Short Grammar Questions


Generally speaking, you can’t have two verbs back to back without some grammar modification.

But more specifically て + [apology word] is a standard form.


Thanking people is similar.



I’ve started using Bunpro and I got the following example sentence:

あそこ のバスに乗る。

The translation given was:
To ride the bus over there .

I don’t quite understand what this is saying.
Due to the use of の I know that it’s indicating the bus that is over there, not riding the bus to over there, but I can’t determine what to ride is indicating.
Is it a complete sentence?
If so is it something akin to “The bus that is ride-able is over there”?


They gave the English in the infinitive as if the Japanese was one solid verb and not a sentence in the non-past. That’s what the “to” is. Just like when you answer verb vocab here on WK with to at the beginning.

You could assume the implied subject is “I” and translate it as “I’ll ride the bus that is over there” or “I ride the bus that is over there” if you wanted.


I like to think of 乗る as meaning “boarding” more than “riding”, personally.

The sentence means that the speaker (presumably “I”) is going to board the bus that’s some ways away.


As much as I understand why the non-past verb is being translated into the infinitive, sometimes I can’t help but wonder whether it wouldn’t be better to have the entire ‘[I/you/he/she/they] will X / is Xing / Xs’ thing instead.


That’s a hard one!



Would you like a booklet of bargain coupons?

So はいか, in this sentence means “okay?” Yes? As in “is that okay?”
Is はいか one word?
Is this construction similar to いいです in its mechanics (not just meaning) ? I’m trying to understand what grammatical bucket this thing falls into.


The word is いかが, the は is just the usual particle (so it’s pronounced わ). いかが is simply the polite form of the word どう.


:sweat_smile: Ohhh now I can find that in the grammar dictionary. Thanks!


Anyone have idea idea how to explain the grammar in the sentence あれは今、 カオルが言ったような意味あいがあったんだろうな。

Specifically the 言ったような意味あい is what im having trouble with.

Like I get the whole implication thing…but is the 言ったような trying to make it seem like the implication was so obvious that it was as if he just said it outright? I cant find 言ったような anywhere on the internet describing 意味合い, so I can’t be sure. Also I’m not fully sure why the あれ is there. Its referring to the placing of distance between MC and ちわ, right? To help with that part, here’s the full part of that conversation


From what I see the reason he uses 言ったような is because Kaoru didn’t directly said it, just implied. And considering that 意味合い has this tone of implication and nuance, it seems to fit just right.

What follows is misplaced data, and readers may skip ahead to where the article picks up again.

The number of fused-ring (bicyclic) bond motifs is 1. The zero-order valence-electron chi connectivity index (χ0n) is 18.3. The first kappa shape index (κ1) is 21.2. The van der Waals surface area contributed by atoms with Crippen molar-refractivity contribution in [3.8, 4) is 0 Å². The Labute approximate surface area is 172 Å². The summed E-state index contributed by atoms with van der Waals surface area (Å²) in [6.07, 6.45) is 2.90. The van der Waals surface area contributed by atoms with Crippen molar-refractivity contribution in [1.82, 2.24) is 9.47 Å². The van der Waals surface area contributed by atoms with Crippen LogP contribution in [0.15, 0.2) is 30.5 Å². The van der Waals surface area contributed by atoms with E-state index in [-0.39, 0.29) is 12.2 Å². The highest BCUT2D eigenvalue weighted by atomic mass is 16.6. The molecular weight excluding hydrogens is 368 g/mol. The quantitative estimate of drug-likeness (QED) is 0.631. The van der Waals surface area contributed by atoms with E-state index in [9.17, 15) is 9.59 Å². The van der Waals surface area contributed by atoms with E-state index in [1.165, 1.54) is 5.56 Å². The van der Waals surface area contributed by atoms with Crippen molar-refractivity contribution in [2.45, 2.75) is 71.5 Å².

Through saying 「それはもう、やったんだ」 Kaoru implies that the purpose of placing some distance was that. The narrator (鋭太?), on the other hand, was seemingly unaware of this reasoning so far. But since Kaoru is not directly saying “she did it because of that”, rather implying it, he phrases his sentence as 言ったような意味合い, literally “the reasoning she seems to have said (i.e. she implied)”, instead of a straight 言った意味合い, because that would mean Kaoru actually said it, while she didn’t, she just suggested it.


I get how you’re describing 言ったような and I agree with you. I was second guessing myself but your explanation puts it pretty well, so thank you. So now onto the あれ.

So 鋭太 says ah yeah we already put some distance between us. And FYI, yes チワワ did actually put distance between them partially in hopes of becoming closer romantically rather than as friends. So yeah that makes sense since I dont think 鋭太 knew about that reason (It was a few volumes that this happened so its hard to remember) but カオル is much less dense when it comes to that stuff.

I think I got it now, thanks for the help!


You mean, you want to use the particle も after 先生 somewhere, and you want the copula to be either だor です, rather than である?


With this example sentence
is “お寿司を食べている男の人” the topic?
Why is 男の人 after the verb and would 男の人食べている be the same?
Just trying to understand how this てverb+いる works



This is a relative clause. So, the action describes the man.

“the eating man” or more naturally in English “the man who is eating.”

What you’ve written isn’t grammatical, because you need some kind of particle to link 男の人 and 食べている if they are in this order. が or は would work, but then you’d have a standalone sentence meaning “the man is eating” and not “the eating man.”

There’s no particular relationship to て+いる here though. At least with what you asked about. You could make a relative clause out of other verb formations as well.


Ah okay that makes sense now.
bunpro doesnt really explain some these things well lol
Thank you



What’s up with that first ?

“even the sky?” “as far as the sky?” “also the sky?”. I don’t understand.

Thanks in advance


You can use more than one も when using it as the inclusive particle meaning “also, too” when listing the things you’re talking about

So when it gets past 6 o’clock, the sky darkens and the festival’s atmosphere livens up (both things happen)


Toki means “when” here, right?
When i see a dog , im happy
Im happy when i see a dog.


正解せいかい !